Rosalyn Story ’72
Violinist, Fort Forth Symphony Orchestra

When Rosalyn Story (B.A. ’72) came to UMKC, she had no idea whether she could make her dream to become a professional classical musician a reality.

“The odds were stacked against me,” she says. “At the time, I knew of no African-American violinists who could be role models for me.”

With the help of Professor Emeritus Tiberius Klausner and other faculty members, Story learned more than just how to master her instrument: She learned how to make a career out of music. She was also able to take courses in black literature and black history, which influenced her later work as a writer. Today, she balances two careers — writing and playing violin in the Fort Worth Symphony Orchestra.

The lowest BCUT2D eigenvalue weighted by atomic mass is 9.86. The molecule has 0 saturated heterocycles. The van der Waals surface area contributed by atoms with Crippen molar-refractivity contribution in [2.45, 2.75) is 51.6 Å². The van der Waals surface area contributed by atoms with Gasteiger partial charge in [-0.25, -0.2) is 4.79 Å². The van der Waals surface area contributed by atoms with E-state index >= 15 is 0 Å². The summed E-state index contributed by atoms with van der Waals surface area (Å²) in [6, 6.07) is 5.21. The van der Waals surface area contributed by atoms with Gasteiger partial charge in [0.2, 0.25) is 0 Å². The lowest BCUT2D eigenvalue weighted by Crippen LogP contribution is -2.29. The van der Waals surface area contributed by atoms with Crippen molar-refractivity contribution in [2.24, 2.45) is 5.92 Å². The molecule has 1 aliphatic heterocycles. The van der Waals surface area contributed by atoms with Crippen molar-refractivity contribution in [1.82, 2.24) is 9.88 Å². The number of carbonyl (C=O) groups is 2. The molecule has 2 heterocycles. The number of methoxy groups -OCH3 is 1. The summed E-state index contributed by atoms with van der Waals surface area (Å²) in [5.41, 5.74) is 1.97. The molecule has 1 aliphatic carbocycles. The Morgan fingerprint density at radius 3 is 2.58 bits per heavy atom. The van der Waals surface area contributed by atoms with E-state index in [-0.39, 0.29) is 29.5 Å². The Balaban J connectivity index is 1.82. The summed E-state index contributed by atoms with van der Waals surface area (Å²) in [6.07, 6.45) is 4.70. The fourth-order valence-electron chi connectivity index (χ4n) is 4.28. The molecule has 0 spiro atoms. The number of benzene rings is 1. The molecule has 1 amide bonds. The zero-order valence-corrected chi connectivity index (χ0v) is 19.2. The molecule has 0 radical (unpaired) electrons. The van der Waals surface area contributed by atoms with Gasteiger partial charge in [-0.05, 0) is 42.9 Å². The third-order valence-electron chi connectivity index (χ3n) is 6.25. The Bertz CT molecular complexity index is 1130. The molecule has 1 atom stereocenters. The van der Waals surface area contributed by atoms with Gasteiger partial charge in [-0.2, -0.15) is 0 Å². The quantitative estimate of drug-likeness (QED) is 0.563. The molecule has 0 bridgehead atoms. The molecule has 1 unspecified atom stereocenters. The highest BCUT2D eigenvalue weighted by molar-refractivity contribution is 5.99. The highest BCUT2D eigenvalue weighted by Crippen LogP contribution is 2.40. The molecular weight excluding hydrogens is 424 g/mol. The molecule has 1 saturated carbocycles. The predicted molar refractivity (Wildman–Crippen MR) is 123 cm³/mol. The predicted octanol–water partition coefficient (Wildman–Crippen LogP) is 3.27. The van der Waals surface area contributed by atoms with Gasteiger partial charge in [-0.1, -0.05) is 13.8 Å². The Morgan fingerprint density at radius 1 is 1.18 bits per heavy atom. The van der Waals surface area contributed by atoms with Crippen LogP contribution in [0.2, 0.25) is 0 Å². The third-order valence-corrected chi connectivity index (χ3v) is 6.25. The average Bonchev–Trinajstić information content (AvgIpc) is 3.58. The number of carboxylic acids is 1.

Story has published several novels, all of which have a musical thread or theme. For her, music and writing are intertwined.

“I use language the same way I do music — it’s all communication,” she says. “There are places that can be reached in the human psyche only through music, where even language fails. And words, because of the sound of vowels, the percussion of consonants, can land on the ear like music.”

Story traces her love of music to growing up in a black church, playing in the high school orchestra and attending shows at Starlight Theatre every summer.

Story says that in her musicianship and her writing, she tries to pass on the lesson she learned from her high school orchestra director: You can do whatever you set your mind to, no matter the odds.

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